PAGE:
Phil Jennerjahn: L.A. mayoral candidate
With the March 3 primary election drawing near, The Times asked all candidates for Los Angeles mayor to respond to questions about key issues facing the nation’s second-largest city. Here are the responses from candidate Phil Jennerjahn:
1) What distinguishes you from the other candidates in the race?
Leadership and trust. Some of the men running for mayor are fine, upstanding citizens and I believe they have honorable intentions. However, I don’t think any of them are leaders. They don’t inspire me to follow them. I have been chosen by others to be a leader in high school, in college and in the military. I don’t think any of the others have ever been chosen or elected to be a leader of anything.
Even Mayor Villaraigosa lacks leadership. He went running off to campaign for Hillary Clinton this last summer and abandoned his duties to the city of Los Angeles in a naked attempt to gain political leverage and further his own political career. In my opinion, he is a follower, not a leader.
2) Los Angeles likely will face a deficit of $400 million to $500 million in the 2009-2010 fiscal year, as well as steep shortfalls in the years that follow. If elected, how would you balance the city budget? Specifically, what programs or services would you cut, what taxes or fees would you increase, and what other measures would you take?
The city budget is overloaded with unnecessary things. I will lighten that financial burden as mayor. I am willing to eliminate entire departments at City Hall and subcontract out those services to private industry, which always works faster and cheaper and is more efficient. Unfortunately, I will also have to reduce staff. The city hasn’t laid anyone off since 1983. This is unacceptable. The city government does not have the right to continually expand at an unlimited cost to the taxpayers.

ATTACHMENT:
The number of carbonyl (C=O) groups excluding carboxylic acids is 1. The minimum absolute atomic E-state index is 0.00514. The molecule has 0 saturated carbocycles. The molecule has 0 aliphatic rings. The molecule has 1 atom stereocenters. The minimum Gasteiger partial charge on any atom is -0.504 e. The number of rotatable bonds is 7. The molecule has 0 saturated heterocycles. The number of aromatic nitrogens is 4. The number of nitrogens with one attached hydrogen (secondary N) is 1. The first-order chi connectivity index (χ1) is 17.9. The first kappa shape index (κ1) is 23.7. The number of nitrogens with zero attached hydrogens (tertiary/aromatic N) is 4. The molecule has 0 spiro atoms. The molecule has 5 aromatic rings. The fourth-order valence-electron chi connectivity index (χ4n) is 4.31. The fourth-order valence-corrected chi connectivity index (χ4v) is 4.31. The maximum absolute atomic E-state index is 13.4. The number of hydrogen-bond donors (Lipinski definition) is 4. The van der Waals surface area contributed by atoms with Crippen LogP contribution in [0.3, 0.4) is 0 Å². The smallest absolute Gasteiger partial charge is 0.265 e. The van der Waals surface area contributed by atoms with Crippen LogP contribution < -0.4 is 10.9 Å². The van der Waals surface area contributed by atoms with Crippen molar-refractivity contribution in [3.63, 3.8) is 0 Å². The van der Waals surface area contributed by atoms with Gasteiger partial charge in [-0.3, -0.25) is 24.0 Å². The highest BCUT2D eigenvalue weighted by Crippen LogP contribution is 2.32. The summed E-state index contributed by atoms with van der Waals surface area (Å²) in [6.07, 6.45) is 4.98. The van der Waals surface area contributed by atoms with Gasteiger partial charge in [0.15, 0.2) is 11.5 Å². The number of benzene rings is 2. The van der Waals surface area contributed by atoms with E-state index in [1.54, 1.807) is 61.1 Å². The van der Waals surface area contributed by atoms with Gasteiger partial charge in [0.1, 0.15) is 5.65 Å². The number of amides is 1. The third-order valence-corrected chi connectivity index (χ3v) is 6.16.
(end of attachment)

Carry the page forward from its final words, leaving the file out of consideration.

Like Gov. [Arnold] Schwarzenegger, I am ready to order a reduction in hours and services. Some city offices may have to cut back to being open only three days a week.
3) To cut costs, Mayor Antonio Villaraigosa is considering layoffs or offering early retirement to city employees. Do you support either or both of those alternatives? Given the increased need for government assistance in these bad economic times, is now the right time to reduce the number of city employees or cut hours at libraries and city parks?
Yes, I agree that layoffs and “sunset” options will have to be addressed and considered. Cutting hours doesn’t destroy a city employee’s job, it simply lessens their income and lessens the burdens on the budget. This entire financial crisis was caused by decades of liberal, destructive government policies. This city needs a conservative in power now more than it ever has in its history.
4) Do you support Measure B, the city’s proposed solar power initiative? Why? How do you believe it will affect Department of Water and Power rates?
Absolutely not. Measure B is almost organized crime by the mayor and the IBEW. The issuing of a $3.6-billion solar energy contract with no open bidding or free market competition is certain to skyrocket the eventual cost. Measure B is a huge payoff to the IBEW for their votes. I want your readers to watch two very excellent videos about Measure B. Here are the website links.
5) Should the city controller have authority to perform both financial audits and performance audits on
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